USDA’s Animal and Plant Health Inspection Service (APHIS) has released a new report from the National Animal Health Monitoring System (NAHMS) that for the first time studied the urban chicken population in the United States. The report, entitled “Reference of Health Management of Chicken Flocks in Urban Settings in Four U.S. Cities, 2010” focused on four major cities: Denver, Colorado; Los Angeles, California; Miami, Florida; and New York City, New York.  Following are some key highlights from the study, which is available at nahms.aphis.usda.gov/poultry:

  • Most flocks in Denver and New York City (68.0 and 81.8 percent, respectively) had fewer than 10 chickens.  Most flocks in Los Angeles and Miami (57.7 and 78.6 percent, respectively) had 10 or more chickens.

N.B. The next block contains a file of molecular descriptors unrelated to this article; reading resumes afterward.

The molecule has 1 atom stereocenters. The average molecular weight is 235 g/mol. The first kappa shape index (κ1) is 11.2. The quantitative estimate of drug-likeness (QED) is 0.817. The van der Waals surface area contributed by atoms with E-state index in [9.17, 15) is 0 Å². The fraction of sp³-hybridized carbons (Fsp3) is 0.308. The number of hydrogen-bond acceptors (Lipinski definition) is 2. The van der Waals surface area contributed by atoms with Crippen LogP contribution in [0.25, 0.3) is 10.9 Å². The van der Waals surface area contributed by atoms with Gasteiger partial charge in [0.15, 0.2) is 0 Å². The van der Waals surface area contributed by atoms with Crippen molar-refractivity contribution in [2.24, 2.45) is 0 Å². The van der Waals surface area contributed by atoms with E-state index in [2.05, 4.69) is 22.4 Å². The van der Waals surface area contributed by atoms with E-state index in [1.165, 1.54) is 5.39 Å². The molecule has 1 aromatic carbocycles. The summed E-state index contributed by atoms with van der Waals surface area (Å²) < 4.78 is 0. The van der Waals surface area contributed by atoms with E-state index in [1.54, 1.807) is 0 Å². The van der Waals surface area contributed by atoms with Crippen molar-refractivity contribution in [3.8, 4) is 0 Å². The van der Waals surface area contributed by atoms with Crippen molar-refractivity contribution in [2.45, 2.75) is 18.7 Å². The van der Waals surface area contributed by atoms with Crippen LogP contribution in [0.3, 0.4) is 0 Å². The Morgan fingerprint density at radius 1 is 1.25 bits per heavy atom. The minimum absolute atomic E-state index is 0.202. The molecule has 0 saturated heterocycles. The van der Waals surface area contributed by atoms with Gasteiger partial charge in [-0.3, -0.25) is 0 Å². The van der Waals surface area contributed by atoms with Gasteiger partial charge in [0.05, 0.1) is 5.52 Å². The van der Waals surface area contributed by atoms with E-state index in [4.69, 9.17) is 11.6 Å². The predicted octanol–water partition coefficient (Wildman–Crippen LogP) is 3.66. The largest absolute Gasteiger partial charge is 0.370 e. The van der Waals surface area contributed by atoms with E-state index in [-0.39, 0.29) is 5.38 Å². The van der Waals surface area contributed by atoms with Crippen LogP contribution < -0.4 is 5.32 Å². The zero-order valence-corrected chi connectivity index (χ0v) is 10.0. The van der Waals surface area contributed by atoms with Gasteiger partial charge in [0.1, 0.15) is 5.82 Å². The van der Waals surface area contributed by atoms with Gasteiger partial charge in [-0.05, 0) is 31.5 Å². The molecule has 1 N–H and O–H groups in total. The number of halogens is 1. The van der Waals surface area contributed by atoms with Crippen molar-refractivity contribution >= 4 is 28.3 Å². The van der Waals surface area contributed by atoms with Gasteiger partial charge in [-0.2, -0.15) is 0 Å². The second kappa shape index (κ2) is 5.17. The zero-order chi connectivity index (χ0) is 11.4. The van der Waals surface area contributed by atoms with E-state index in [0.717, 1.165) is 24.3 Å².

• The majority of flocks in all four cities were located at single-family homes.  However, in New York City, nearly one fourth of flocks were located at a community coop and one third were located at multi-family dwellings.
  • Only 8.0 percent of flocks rated income as a very or extremely important reason for having chickens.  Over one-half of flocks rated fun-hobby, food source, food quality, and animal welfare as very or extremely important.
  • About one half of respondents were aware of a connection between poultry and Salmonella infection in people.
 

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